Review – Google Nest Audio Smart Speaker

There is a physical switch on the back of the Nest Audio speaker that, for now, you won’t find on any other smart speaker. It turns off the microphone used by Google Assistant, meaning that it can’t listen in on your life or respond to any commands. This is essential if you’re about to have an important conversation and don’t want to be interrupted or if you’re inviting friends over and want to avoid the distraction of misheard commands triggering inappropriate song choices or awkward ramblings. It still continues to work as a speaker and will play music or podcasts and remain “smart” in analyzing the acoustics of the room and adjusting sound quality to match, but it’s not eavesdropping and won’t start again until you flip that switch back on.

It’s the only physical switch on the speaker. There are secret, touch-activated playback buttons, but this is a traditional, mechanical switch and that’s important. No phone needed, no internet, it’s not a setting you have to go hunting for and anyone in the room can reach for it.  There’s a lot of talk about privacy and our connected worlds these days, but a physical switch that shuts everything down when it becomes too intrusive? That’s real privacy and you can use it to better manage what parts of the day you want Google Assistant to be involved in, between work versus relaxation, between cooking versus eating, between planning your life and having an intimate one.

Nest Audio is a small speaker, about the size and shape of a garden stone and you might be tempted to place it on a bookshelf, but it can absolutely fill a room with sound. Google has designed it for the home and there’s an interesting philosophy behind that. It’s small enough to play music intimately at your desk, but can be loud enough to drown out any conversation. Add a second Nest Audio speaker to your house and the two will connect and cooperate with each other, pairing up like stereo speakers to act like a massive boombox should you want to have a party, but if your home is a Smart Home, then having them spread out means having voice controls for your lighting spread out through your home too.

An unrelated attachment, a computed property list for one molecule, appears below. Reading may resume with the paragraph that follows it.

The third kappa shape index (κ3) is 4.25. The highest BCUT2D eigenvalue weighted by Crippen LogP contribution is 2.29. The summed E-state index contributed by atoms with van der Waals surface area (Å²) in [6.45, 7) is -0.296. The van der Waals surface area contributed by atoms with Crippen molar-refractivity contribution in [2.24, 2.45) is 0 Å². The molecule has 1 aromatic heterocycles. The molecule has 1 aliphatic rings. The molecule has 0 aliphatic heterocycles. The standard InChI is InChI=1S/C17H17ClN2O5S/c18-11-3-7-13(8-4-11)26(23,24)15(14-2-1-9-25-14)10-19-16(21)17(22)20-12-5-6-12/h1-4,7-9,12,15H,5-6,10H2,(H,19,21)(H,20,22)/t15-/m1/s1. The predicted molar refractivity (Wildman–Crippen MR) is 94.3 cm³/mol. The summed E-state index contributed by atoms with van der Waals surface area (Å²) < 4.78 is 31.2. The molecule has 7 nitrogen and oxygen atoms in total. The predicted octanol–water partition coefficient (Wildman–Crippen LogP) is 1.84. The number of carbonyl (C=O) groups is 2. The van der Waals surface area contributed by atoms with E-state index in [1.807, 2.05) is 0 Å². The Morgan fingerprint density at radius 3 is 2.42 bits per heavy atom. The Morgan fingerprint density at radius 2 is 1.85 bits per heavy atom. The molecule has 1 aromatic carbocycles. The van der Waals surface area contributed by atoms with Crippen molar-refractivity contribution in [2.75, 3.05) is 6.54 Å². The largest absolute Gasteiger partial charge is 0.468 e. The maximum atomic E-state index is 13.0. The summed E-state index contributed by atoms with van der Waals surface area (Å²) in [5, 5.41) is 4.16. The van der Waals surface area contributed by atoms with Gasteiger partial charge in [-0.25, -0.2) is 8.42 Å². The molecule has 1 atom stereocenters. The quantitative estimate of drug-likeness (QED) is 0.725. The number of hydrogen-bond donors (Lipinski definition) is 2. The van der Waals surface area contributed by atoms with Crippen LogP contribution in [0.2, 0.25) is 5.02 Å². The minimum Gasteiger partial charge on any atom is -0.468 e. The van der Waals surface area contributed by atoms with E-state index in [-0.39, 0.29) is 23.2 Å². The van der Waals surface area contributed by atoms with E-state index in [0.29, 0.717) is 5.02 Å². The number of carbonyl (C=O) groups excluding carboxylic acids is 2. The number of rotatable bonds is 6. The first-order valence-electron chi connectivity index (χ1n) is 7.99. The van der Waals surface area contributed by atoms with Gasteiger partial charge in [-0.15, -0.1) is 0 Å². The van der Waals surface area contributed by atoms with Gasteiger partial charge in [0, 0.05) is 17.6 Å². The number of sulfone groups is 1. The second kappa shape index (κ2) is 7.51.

There’s two qualities I like about it’s music playback. Increasing volume actually reveals a clarity of sound, meaning you can better hear the vibration of acoustic strings, the difference between the vocal pipes of separate singers, or the textures of different instruments. It’s not just that things get louder. 

The second is that you can feel the bass when it’s not a pulsing beat or an earthquake rhythm, but when it’s merely the cellos thundering across the floorboards or even a singer reaching into his chest to give a refrain some power. Bass is there if you’re looking for a pounding, but it’s also there to accentuate, to let you feel in your gut or chest when a lyrical song hits notes that resonate. 

It’s a far better speaker than it’s size suggests. It’s made for Google Assistant, a voice-controlled service that is still evolving and changing through software updates, so what’s important to focus on here is what is permanent. Nest Audio’s hardware plays music quite well and with a physical switch will always give you control of your privacy. Since it’s the only smart speaker to do, that makes it the best one for now.

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